Be that as it may, I find myself increasingly uncomfortable when hearing these comments and somewhat at my wits end.  To understand why I have no clue on how to address it, other than maybe moving to Israel and only living amongst Jews, here are three examples of what I, a very Americanized and modern Jewish man has had to listen to.

The first case is an African American friend of mine, and I call him a friend because his actions toward me have been helpful and seemingly genuine, when talking about a business deal he is in the process of making, consistently will make the comment, “I tried to charge him a certain amount of money but he kept Jewing me down.”  The irony is that this man is someone who generally lives by a high ethical standard and knowing I am positively Jewish and the son of Holocaust survivors, always seems to show and appreciation and respect for my background, except when making a comment that would get a news reporter fired due to its racially offensive overtone. 

The second case was when spending time with a friend who was somewhat intoxicated, he referred to a black co-worker who did a favor for him, and then charged him more than he originally agreed to, as a “Black Jew”.  In the course of his semi-drunken rant it was abundantly clear that he threw in the word “Jew” because he was calling the other man cheap and that it was unquestionably an attack on his behavior.  However, whenever discussing anything about my heritage with me, he’s been nothing but respectful.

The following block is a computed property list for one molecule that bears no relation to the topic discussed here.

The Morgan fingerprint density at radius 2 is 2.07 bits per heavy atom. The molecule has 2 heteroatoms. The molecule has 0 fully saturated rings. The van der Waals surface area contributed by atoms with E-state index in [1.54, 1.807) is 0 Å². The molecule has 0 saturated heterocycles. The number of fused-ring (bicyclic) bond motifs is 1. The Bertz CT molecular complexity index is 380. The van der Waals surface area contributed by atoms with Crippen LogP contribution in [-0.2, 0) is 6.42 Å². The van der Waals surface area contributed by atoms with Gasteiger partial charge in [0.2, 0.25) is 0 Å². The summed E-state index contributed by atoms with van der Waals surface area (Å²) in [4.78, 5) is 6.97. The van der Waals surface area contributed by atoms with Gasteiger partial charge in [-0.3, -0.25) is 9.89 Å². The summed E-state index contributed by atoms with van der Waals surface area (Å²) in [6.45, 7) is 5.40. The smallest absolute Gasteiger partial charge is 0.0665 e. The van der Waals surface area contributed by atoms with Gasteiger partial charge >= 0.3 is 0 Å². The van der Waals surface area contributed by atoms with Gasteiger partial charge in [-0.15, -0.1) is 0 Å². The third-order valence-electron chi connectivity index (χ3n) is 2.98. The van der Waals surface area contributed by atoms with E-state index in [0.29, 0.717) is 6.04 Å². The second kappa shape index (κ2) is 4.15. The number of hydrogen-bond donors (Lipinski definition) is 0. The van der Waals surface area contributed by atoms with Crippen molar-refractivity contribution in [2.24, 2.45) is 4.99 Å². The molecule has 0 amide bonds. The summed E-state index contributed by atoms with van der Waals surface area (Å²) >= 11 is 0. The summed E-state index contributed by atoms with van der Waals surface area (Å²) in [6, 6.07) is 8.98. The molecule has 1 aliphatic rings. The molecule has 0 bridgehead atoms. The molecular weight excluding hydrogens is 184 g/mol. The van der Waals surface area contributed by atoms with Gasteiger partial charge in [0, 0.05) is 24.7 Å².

The third case was a woman I dated.  Being someone who is frugal with her money, and not Jewish, I guess she felt she was bonding with me when she said, “I’m cheap.  I could be Jewish.”  And yet, she was someone who I witnessed showing respect to Jewish people and always seemed to show respect for who I was and where I came from.  Nevertheless, when the statement was made, due to the compounding discomfort I have from all of the people who refer to Jews as cheap, I was at a loss for how to react, and subsequently sat silently without reaction.

Some of you reading this may say that I just need to make better choices on who I spend my time with.  You may be right.  However, I am not only exposed to these statements in private environments, but in more public forums as well.  I am sure that many of you reading this have experienced the same thing that I have and find it as hard to handle as I do.  Part of what makes it so difficult to deal with is the fact that the people saying these things are often not anti-Semites, they are just unaware of the discomfort the comments cause myself and others like me.  The problem is that I hear it so often that a degree of fatigue has settled in that has resulted in me often remaining silent, especially when the comments are made by people I know as not being anti-Semites.